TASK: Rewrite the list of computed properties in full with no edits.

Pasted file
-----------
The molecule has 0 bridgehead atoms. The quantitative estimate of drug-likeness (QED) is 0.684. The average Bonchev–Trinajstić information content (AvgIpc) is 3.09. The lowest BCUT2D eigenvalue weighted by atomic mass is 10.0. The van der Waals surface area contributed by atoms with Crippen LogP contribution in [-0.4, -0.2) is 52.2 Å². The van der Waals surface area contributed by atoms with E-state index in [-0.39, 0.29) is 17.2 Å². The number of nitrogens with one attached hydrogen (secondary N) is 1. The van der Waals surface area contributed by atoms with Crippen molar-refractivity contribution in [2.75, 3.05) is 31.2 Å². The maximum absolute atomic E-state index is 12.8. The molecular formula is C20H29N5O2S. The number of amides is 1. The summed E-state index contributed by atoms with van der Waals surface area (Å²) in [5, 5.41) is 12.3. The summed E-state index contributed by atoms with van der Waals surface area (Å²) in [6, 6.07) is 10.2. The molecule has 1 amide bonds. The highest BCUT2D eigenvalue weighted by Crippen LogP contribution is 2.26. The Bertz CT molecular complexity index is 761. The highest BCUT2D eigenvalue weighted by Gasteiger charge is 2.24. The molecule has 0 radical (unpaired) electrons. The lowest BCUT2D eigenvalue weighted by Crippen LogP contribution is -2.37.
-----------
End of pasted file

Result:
The molecule has 0 bridgehead atoms. The quantitative estimate of drug-likeness (QED) is 0.684. The average Bonchev–Trinajstić information content (AvgIpc) is 3.09. The lowest BCUT2D eigenvalue weighted by atomic mass is 10.0. The van der Waals surface area contributed by atoms with Crippen LogP contribution in [-0.4, -0.2) is 52.2 Å². The van der Waals surface area contributed by atoms with E-state index in [-0.39, 0.29) is 17.2 Å². The number of nitrogens with one attached hydrogen (secondary N) is 1. The van der Waals surface area contributed by atoms with Crippen molar-refractivity contribution in [2.75, 3.05) is 31.2 Å². The maximum absolute atomic E-state index is 12.8. The molecular formula is C20H29N5O2S. The number of amides is 1. The summed E-state index contributed by atoms with van der Waals surface area (Å²) in [5, 5.41) is 12.3. The summed E-state index contributed by atoms with van der Waals surface area (Å²) in [6, 6.07) is 10.2. The molecule has 1 amide bonds. The highest BCUT2D eigenvalue weighted by Crippen LogP contribution is 2.26. The Bertz CT molecular complexity index is 761. The highest BCUT2D eigenvalue weighted by Gasteiger charge is 2.24. The molecule has 0 radical (unpaired) electrons. The lowest BCUT2D eigenvalue weighted by Crippen LogP contribution is -2.37.